This article will focus on analyses of conjugal practices of British immigrant Pakistanis residing in the UK, the largest Pakistani diaspora in the world that strongly upholds the arranged marriage system. While narrowing down the focus to one culture, norm and values will surface that typically underlie the arranged marriage system in general.

For this article, the following working definition of arranged marriage will be employed: marriage for which the mate selection is under the guardianship and authority of elders of the (extended) families of both marital agents and that aligns the families in a durable relational bond that allows for a legitimate space and belonging for the conjugal union. 5 The following working definition will be employed of the autonomous marriage: marriage for which the mate selection is undertaken by the marital agents, who base their selection on subjective criteria with the aim to align the agents in a durable relational conjugal union. 6

1. Biased Binary Approach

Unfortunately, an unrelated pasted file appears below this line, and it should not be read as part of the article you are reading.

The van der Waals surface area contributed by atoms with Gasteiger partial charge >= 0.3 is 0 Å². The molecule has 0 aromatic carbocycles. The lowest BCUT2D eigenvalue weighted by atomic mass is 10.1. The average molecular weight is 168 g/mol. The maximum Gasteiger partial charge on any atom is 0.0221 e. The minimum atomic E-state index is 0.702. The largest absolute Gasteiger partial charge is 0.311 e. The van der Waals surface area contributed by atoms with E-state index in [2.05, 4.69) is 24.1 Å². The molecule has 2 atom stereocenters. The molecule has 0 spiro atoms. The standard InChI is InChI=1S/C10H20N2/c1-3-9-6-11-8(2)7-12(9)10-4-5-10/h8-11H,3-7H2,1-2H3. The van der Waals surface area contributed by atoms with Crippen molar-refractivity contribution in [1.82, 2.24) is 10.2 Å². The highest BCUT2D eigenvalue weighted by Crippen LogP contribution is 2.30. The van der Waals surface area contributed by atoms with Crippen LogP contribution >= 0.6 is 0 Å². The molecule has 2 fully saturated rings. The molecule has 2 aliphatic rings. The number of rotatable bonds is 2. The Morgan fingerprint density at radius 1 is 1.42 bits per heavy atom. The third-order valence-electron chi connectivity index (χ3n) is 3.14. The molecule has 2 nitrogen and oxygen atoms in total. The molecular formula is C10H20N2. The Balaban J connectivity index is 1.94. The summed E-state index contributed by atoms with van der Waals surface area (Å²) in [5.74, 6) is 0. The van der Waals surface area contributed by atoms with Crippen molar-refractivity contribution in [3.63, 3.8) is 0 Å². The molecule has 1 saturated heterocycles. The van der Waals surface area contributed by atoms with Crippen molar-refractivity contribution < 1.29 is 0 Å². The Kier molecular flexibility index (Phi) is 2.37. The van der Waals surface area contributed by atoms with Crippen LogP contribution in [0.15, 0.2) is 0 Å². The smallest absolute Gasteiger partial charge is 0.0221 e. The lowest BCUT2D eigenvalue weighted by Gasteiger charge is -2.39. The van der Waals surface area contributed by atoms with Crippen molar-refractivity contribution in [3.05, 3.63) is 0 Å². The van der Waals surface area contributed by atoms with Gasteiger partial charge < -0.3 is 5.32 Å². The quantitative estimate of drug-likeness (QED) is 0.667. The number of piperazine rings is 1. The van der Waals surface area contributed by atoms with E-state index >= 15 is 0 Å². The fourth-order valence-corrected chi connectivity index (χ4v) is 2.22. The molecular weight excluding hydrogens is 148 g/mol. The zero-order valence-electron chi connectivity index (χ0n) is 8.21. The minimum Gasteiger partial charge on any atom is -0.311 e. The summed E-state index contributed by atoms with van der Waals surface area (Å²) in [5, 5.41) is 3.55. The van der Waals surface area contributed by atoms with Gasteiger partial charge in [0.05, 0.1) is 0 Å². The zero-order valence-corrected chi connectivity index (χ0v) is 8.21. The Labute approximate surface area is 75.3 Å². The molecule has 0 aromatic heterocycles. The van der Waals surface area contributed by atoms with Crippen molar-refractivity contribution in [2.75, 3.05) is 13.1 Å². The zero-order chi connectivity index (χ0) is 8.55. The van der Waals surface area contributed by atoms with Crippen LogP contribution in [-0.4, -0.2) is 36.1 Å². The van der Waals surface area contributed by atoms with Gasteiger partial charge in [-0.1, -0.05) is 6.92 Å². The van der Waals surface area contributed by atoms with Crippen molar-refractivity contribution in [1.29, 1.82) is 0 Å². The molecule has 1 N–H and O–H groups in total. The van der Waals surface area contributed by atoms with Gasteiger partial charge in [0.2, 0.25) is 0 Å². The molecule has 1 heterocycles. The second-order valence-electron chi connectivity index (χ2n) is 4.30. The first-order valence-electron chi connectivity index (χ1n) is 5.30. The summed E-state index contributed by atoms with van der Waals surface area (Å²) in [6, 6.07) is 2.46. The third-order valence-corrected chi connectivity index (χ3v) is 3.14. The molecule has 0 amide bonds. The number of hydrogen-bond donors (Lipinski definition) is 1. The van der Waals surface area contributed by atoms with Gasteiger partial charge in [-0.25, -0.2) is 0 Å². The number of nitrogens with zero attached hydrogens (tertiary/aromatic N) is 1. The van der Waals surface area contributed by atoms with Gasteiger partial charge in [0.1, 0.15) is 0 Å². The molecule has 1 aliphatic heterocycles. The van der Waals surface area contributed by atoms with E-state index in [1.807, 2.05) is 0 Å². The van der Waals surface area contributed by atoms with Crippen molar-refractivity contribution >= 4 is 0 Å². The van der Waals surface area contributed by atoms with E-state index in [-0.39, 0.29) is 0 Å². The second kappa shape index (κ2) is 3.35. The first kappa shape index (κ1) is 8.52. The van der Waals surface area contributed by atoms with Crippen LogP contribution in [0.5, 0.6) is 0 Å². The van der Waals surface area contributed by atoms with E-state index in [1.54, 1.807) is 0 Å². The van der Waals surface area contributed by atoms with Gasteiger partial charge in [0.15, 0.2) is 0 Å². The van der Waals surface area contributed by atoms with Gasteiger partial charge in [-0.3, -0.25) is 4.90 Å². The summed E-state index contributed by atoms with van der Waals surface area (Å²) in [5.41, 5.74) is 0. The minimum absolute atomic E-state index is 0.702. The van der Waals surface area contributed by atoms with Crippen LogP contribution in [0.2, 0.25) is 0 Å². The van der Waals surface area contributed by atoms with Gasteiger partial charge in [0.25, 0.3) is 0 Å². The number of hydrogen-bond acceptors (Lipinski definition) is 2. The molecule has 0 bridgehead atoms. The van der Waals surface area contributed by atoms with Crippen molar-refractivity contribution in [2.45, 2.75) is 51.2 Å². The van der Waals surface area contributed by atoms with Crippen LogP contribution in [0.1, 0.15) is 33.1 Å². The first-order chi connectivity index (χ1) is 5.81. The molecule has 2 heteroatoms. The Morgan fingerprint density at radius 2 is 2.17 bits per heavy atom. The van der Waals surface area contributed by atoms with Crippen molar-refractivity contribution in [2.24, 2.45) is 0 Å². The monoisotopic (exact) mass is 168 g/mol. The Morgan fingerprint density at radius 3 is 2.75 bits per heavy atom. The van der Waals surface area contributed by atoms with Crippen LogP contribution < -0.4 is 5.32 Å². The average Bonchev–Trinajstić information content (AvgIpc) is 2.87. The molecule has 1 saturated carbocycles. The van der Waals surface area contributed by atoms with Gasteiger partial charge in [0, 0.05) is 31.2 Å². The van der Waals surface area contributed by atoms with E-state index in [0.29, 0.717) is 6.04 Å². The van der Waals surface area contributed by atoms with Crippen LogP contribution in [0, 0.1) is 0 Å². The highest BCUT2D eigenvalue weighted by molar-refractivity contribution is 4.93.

The so-called binary approach in the study or representation of the arranged marriage is much criticized in literature. 7 This binary is considered ‘liberal individualist’ 8 or Eurocentric. 9 Set in a binary with the autonomous marriage, the arranged marriage is judged by the idealized standards of the autonomous marriage. That which is idealized is individual freedom and conjugal choice. Individualism is considered progressive, there is free choice and the freeing of individual potential. 10 The autonomous marriage elevates the individual who emancipated themselves and rose from the bonds of a history in which marriage choices were not left to solely the individuals. 11 Individuals assume that this transformation from ‘arranged marriages to love matches is progressive and “healthy” … the result should be happier marriages’. 12 Central to the autonomous marriage is the nuclear family, otherwise known as the conjugal or the atomistic family. 13 The dissolving of the extended family into the nuclear family is also seen as a marker of modernity and progress. 14 Modernity signifies improvement, including modernity in the way one marries. 15 Through modernization, arranged marriage will be replaced by self-chosen unions. 16 ‘[A]lthough Western ideas about the family are often opposed or resisted at first, many of these ideas are nevertheless adopted, often in modified forms, because the Western style family is so closely associated with development.’ 17 And while this theory may have its critics, 18 this article claims that it still holds ground as regards arranged marriage.